Choosing the Best Place to Live in Retirement

Retired couple riding bicycles

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You have saved and planned and are looking forward to retirement. Now comes the question: Where should I retire? If there were one perfect spot to match the needs of every retiree, deciding where to settle would be simple. But no dream location fits every dream―and there are plenty of charming and comfortable options all over the map. Regardless of your ideal, or your deal breakers, there a few key things to look for when deciding where to live in retirement.

What to Look for in a Retirement Spot

A generation ago, the primary concern for retirees seeking a new location was the climate. Today, financial considerations weigh much more heavily. Low cost of living and housing costs are important to most of us, as well as factors that will ensure you can come out whole should circumstances change (upon the death of a spouse, need for a more hands-on living facility, or just a change of heart).

Experts recommend seeking areas with populations greater than 10,000, as less densely populated areas may have lower levels of human services. The area should be growing and have qualities that attract newcomers, for example, natural endowments such recreational land, visible history such as landmark buildings and historic monuments, and a vibrant economy where people can find work. It should also have a low crime rate, and be relatively close to good retail shopping and a major media market. You may think you want to move away from civilization, but you can easily begin to feel isolated. Most importantly for seniors, a full-service medical facility should be within reasonable driving distance.​

With cultural, educational and recreational resources, as well as access to top-notch university hospitals, college towns are increasingly popular retirement destinations. Universities attract newcomers by design, and the towns that surround them often have better public transit systems and lower cost of living than other cities. Plus, they usually have the best rental markets in the country. You can acquire property before retirement and rent it to students. State capitals also often meet much of the above criteria and tend to be relatively recession-proof.

Taxes and Your Retirement Destination

For most people, taxes are another deciding factor. Currently, seven states (including Florida and Texas) do not have personal state income taxes, but another 20 (including Colorado, Georgia, and New York) offer favorable tax breaks on retirement income. Choosing an area with a smaller tax break but a lower cost of living or lower property taxes may put you ahead of the game. Regardless, focus on life planning over tax planning: where and how do you want to spend your days? If you don't answer that question first, low taxes will not necessarily make you happy.

Visit Your Best Places to Retire

Should many different parts of the country seem appealing to you, it is best to get out and see them first-hand. Start years before retirement to visit up to five or six places. Once you have narrowed down your choices to three or less, spend up to three weeks in each location to carefully weigh the pros and cons of day-to-day living.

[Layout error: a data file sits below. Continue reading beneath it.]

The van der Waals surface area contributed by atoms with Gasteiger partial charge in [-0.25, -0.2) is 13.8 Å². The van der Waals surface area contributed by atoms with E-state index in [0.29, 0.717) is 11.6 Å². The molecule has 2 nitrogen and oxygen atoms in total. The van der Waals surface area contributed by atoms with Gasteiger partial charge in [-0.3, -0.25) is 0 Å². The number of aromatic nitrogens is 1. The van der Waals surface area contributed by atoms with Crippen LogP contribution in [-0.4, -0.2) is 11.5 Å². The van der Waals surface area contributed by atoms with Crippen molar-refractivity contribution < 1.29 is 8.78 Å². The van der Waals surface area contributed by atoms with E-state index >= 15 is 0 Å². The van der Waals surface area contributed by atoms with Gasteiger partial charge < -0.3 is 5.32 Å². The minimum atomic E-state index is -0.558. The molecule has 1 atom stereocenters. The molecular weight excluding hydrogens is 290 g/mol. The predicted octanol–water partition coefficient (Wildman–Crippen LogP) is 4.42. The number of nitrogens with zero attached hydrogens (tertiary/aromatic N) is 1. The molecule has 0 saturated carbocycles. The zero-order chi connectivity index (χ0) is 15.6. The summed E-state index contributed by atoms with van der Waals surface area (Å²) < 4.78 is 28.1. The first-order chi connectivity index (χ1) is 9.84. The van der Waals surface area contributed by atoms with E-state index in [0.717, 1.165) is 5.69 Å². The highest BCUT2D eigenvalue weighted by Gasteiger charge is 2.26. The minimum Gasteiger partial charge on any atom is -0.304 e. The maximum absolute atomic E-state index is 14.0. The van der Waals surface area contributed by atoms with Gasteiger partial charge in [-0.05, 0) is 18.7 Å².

Don't spend all of your time near the hotel―instead, get out and visit neighborhoods to get a sense of the people. Most importantly, do not base a decision on average home prices found on the Internet, which are often understated. Meet with realtors in the area to get a sense of actual home prices, and find someone committed to helping you find the right place.

Consider Retiring Locally

Of course, before making any decision, pre-retirees should first determine whether a move is necessary. For some, it may not be. According to the most recent population statistics from the US Census Bureau, 49 out of 50 people over 65 stay right where they are. If your current hometown is affordable, close to friends and family, and near activities and entertainment you most enjoy, why move for the sake of moving? Instead, consider whether the need for change can be satisfied through more frequent brief vacations, or by purchasing or an inexpensive weekend getaway home.

Some pre-retirees opt to try a spot part-time, with a condo in the city and a house in the country. For those who have the means, buying a second vacation home during your working years can offer a pre-retirement trial period. Even better, rent the house out in high season and visit regularly in the offseason. This way you can make a little extra money and gauge the appeal of living there full time.

Research the Best Places to Retire

Before making any decisions about where you want to live, it helps to do some research.

Visit the site of the local Chamber of Commerce and Economic Development Agency to get a sense of the local economy and industries. Most towns also have visitors bureaus on the Web that will give you a sense of the population, quality of life and local attractions. Check out the climate data using an interactive climate data tool from the National Climatic Data Center (NCDC).

Find out what the cost of living is for your chosen area. The Council for Community and Economic Research uses data from its annual cost of living index to power a handy cost of living comparison calculator. It measures the cost of living in more than 300 urban areas.

See if the area is safe and has a low crime rate. The FBI's annual Crime in the United States: Uniform Crime Reports can give you a helpful overview of crime in all but the smallest American cities and towns. You can also easily access local crime reports once you've narrowed your search.

As you age, you will need continued healthcare. Look at the physicians and hospitals available in the area. The U.S. News publishes a guide to the best hospitals with a database you can search by location or specialty.